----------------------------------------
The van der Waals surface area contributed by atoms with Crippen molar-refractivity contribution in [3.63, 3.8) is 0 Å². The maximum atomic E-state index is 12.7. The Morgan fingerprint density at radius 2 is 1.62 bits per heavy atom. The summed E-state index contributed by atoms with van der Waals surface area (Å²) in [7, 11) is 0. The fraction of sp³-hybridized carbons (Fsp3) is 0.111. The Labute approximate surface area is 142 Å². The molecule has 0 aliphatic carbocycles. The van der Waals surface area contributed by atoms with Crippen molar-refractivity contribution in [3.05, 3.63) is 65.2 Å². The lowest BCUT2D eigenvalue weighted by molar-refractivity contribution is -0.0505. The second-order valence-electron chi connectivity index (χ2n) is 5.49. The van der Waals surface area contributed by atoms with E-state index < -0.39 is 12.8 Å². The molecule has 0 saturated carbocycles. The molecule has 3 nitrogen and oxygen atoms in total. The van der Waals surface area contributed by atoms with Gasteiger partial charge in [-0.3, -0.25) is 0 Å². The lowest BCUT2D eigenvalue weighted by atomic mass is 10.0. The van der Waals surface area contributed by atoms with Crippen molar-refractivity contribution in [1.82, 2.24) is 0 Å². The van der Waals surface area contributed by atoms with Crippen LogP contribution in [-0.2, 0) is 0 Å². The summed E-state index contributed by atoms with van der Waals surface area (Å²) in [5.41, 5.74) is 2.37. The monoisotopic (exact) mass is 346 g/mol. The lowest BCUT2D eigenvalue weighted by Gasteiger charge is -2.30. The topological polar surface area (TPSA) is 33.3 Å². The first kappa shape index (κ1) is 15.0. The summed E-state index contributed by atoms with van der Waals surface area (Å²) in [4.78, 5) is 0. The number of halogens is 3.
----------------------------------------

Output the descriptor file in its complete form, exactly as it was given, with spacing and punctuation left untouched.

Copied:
The van der Waals surface area contributed by atoms with Crippen molar-refractivity contribution in [3.63, 3.8) is 0 Å². The maximum atomic E-state index is 12.7. The Morgan fingerprint density at radius 2 is 1.62 bits per heavy atom. The summed E-state index contributed by atoms with van der Waals surface area (Å²) in [7, 11) is 0. The fraction of sp³-hybridized carbons (Fsp3) is 0.111. The Labute approximate surface area is 142 Å². The molecule has 0 aliphatic carbocycles. The van der Waals surface area contributed by atoms with Crippen molar-refractivity contribution in [3.05, 3.63) is 65.2 Å². The lowest BCUT2D eigenvalue weighted by molar-refractivity contribution is -0.0505. The second-order valence-electron chi connectivity index (χ2n) is 5.49. The van der Waals surface area contributed by atoms with E-state index < -0.39 is 12.8 Å². The molecule has 0 saturated carbocycles. The molecule has 3 nitrogen and oxygen atoms in total. The van der Waals surface area contributed by atoms with Gasteiger partial charge in [-0.3, -0.25) is 0 Å². The lowest BCUT2D eigenvalue weighted by atomic mass is 10.0. The van der Waals surface area contributed by atoms with Crippen molar-refractivity contribution in [1.82, 2.24) is 0 Å². The van der Waals surface area contributed by atoms with Crippen LogP contribution in [-0.2, 0) is 0 Å². The summed E-state index contributed by atoms with van der Waals surface area (Å²) in [5.41, 5.74) is 2.37. The monoisotopic (exact) mass is 346 g/mol. The lowest BCUT2D eigenvalue weighted by Gasteiger charge is -2.30. The topological polar surface area (TPSA) is 33.3 Å². The first kappa shape index (κ1) is 15.0. The summed E-state index contributed by atoms with van der Waals surface area (Å²) in [4.78, 5) is 0. The number of halogens is 3.